Author: Gabriel R. Ricci
Release Date: 2017-09-29
Genre: Literary Criticism
This latest volume in the Culture & Civilization series gathers interdisciplinary voices to present a collection of essays on travel and travel narratives. The essays span a range of topics from iconic ancient travel stories to modern tourism. They discuss travel in the ancient world, modern heroic travels, the literary culture of missionary travel, the intersection of fiction and travel narratives, modern literary traditions and visions of Greece, personal identity, and expatriation. Essays also address travel memoirs, the re-imagining of worlds through travel, transformed landscapes and animals in travel narratives, diplomacy, English women travel writers, and pilgrimage and health in the medieval world. The history of travel writing takes in multiple pursuits: exploration and conquest, religious pilgrimage and missionary work, educational tourism and diplomacy, scientific and personal discovery, and natural history and oral history. As a literary genre, it has enhanced a wide range of disciplines, including geography, ethnography, anthropology, and linguistics. Moreover, twenty-first-century interests in travel and travel writing have produced a global framework that promises to expand travel's theoretical reach into the depths of the Internet, thus challenging our conventional concept of what it means to travel. The fact that travel and travel writing have a prehistory that is embedded in foundational religious texts and ancient narratives of journey, like the Odyssey and the Epic of Gilgamesh, makes both travel and travel writing fundamental and essential expressions of humanity. Travel encourages writing, particularly as epistolary and poetic chronicling. This is clearly a history and tradition that began with human communication and which has kept pace with our collective development.
Christian-Muslim Relations, a Bibliographical History Volume 13 (CMR 13) is a history of all works written on relations in the period 1700-1800 in Western Europe. Its detailed entries contain descriptions, assessments and comprehensive bibliographical details about individual works from this time.
Author: S. Prescott
Release Date: 2003-09-09
Genre: Social Science
The specially commissioned essays in Women and Poetry, 1660-1750 address the multiplicity of female poetic practice and the public image of the woman poet between the Restoration and mid-eighteenth century. The volume includes biographically informative accounts of individual poets alongside detailed essays which discuss the different contexts and poetic traditions shaping women's poetry in this key period in literary history. Women and Poetry, 1660-1750 draws together a wealth of recent scholarship from a strong cast of contributors (including Germaine Greer) into one accessible volume aimed at both students and specialist readers.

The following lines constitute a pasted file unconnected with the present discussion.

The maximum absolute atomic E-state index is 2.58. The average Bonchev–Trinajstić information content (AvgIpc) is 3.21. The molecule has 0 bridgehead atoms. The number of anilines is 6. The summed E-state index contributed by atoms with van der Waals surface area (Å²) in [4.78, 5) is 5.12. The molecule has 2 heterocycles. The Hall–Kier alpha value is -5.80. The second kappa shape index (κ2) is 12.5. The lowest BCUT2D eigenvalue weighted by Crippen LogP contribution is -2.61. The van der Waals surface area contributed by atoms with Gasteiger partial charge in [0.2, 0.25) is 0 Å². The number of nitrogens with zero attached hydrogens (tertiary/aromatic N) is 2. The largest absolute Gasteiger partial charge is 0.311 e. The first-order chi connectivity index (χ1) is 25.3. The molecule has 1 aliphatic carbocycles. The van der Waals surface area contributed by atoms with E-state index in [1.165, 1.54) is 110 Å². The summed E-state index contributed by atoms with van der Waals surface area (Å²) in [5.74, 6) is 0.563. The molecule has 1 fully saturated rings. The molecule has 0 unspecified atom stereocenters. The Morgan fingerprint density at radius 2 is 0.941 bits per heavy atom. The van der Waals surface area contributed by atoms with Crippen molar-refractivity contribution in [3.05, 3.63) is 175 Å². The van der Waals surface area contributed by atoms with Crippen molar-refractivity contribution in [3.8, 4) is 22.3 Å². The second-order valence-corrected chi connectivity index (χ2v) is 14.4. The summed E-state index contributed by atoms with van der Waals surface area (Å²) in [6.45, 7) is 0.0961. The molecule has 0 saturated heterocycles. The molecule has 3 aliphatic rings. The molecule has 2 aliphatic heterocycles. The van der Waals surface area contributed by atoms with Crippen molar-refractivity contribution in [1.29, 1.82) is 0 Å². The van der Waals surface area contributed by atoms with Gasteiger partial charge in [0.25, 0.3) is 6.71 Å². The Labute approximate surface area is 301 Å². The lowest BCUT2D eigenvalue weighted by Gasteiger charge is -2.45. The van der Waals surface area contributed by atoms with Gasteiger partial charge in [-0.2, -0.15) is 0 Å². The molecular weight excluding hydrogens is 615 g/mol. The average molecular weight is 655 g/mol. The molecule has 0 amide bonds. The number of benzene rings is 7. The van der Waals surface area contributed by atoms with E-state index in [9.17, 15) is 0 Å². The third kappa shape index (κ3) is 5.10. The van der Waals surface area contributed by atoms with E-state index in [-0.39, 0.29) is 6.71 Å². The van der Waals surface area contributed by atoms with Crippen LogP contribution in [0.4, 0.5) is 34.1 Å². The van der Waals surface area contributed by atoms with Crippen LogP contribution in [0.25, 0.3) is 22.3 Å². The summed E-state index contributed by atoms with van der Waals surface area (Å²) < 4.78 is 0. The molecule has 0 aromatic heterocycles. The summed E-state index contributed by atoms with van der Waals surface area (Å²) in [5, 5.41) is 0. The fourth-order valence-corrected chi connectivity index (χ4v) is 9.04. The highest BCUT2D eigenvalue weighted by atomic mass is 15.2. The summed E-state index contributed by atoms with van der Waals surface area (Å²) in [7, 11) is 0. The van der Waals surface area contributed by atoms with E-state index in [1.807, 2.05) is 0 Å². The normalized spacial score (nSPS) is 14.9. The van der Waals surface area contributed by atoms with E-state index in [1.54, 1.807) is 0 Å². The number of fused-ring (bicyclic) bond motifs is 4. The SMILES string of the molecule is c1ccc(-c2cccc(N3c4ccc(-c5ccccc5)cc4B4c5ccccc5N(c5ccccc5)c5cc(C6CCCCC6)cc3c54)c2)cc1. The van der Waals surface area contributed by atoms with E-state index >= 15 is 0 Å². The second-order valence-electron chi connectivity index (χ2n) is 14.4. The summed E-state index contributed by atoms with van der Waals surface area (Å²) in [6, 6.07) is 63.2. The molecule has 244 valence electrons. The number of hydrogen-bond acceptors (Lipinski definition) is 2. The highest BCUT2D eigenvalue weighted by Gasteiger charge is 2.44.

Author: Lady Mary Wortley Montagu
Publisher: New Amsterdam Books
Release Date: 1988
."..This new selection of her letters has charming pictures and notes, and proves again that for style, candor, narrative sense and reporter's eye she deserved the praise the first edition received from Smollet, Dr. Johnson and Voltaire..."--Jane O'Reilly, New York Times Book Review
This book is the first to look at Lady Mary Wortley Montagu's achievement as a vital figure in the women's literary tradition. Robert Halsband's book on her life, the sixth this century and published in 1956, was the first to apply scholarly techniques to establishing the facts. The inaccurate accounts given before Halsband testify to Lady Mary's compelling interest as a woman who wrote, travelled, campaigned publicly for medical advance, gossiped, and was involved in high-profile literary quarrels. Knowledge of her life has made considerable gains since Halsband, as understanding of the issues involved in trying to move between the roles of proper lady and woman writer has increased enormously. This life fruitfully exploits the tension between literary history and feminist reading. Isobel Grundy highlights Montagu's adolescent longing for literary fame, her growing understanding of the implications of this for gender and class imperatives, the frustrations and concessions involved in her collaborations with male writers, the punitive responses of society, the gaps at every stage of her life between her ascertainable circumstances and her construction of herself in letters and other writings. The book situates those writings in relation to her own theorizing and her very wide reading in women's texts as well as men's. Finally, it looks at a range of contemporary and near-contemporary responses.